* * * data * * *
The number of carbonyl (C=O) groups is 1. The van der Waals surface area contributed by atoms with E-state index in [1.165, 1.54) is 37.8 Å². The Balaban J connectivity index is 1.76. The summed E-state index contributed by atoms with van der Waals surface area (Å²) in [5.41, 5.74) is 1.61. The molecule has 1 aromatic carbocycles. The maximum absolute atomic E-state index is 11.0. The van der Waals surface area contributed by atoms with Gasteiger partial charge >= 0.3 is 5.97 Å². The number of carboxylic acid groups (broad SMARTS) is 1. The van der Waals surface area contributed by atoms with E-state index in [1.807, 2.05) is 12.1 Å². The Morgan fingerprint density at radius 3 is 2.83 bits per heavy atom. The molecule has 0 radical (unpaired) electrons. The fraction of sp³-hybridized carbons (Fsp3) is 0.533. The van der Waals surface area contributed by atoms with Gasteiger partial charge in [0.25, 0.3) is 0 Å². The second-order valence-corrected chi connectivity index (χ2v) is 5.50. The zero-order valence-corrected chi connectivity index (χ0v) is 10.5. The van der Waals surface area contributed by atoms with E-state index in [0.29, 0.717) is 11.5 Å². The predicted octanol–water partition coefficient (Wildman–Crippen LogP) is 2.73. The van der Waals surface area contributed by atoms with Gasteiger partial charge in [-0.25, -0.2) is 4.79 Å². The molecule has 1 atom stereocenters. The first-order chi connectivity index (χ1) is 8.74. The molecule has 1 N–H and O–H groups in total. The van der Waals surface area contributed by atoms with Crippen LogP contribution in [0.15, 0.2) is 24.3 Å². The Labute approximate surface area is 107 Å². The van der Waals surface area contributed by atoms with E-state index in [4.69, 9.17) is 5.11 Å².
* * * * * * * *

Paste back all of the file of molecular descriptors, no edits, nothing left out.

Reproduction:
The number of carbonyl (C=O) groups is 1. The van der Waals surface area contributed by atoms with E-state index in [1.165, 1.54) is 37.8 Å². The Balaban J connectivity index is 1.76. The summed E-state index contributed by atoms with van der Waals surface area (Å²) in [5.41, 5.74) is 1.61. The molecule has 1 aromatic carbocycles. The maximum absolute atomic E-state index is 11.0. The van der Waals surface area contributed by atoms with Gasteiger partial charge >= 0.3 is 5.97 Å². The number of carboxylic acid groups (broad SMARTS) is 1. The van der Waals surface area contributed by atoms with E-state index in [1.807, 2.05) is 12.1 Å². The Morgan fingerprint density at radius 3 is 2.83 bits per heavy atom. The molecule has 0 radical (unpaired) electrons. The fraction of sp³-hybridized carbons (Fsp3) is 0.533. The van der Waals surface area contributed by atoms with Gasteiger partial charge in [0.25, 0.3) is 0 Å². The second-order valence-corrected chi connectivity index (χ2v) is 5.50. The zero-order valence-corrected chi connectivity index (χ0v) is 10.5. The van der Waals surface area contributed by atoms with E-state index in [0.29, 0.717) is 11.5 Å². The predicted octanol–water partition coefficient (Wildman–Crippen LogP) is 2.73. The van der Waals surface area contributed by atoms with Gasteiger partial charge in [-0.25, -0.2) is 4.79 Å². The molecule has 1 atom stereocenters. The first-order chi connectivity index (χ1) is 8.74. The molecule has 1 N–H and O–H groups in total. The van der Waals surface area contributed by atoms with Crippen LogP contribution in [0.15, 0.2) is 24.3 Å². The Labute approximate surface area is 107 Å². The van der Waals surface area contributed by atoms with E-state index in [4.69, 9.17) is 5.11 Å².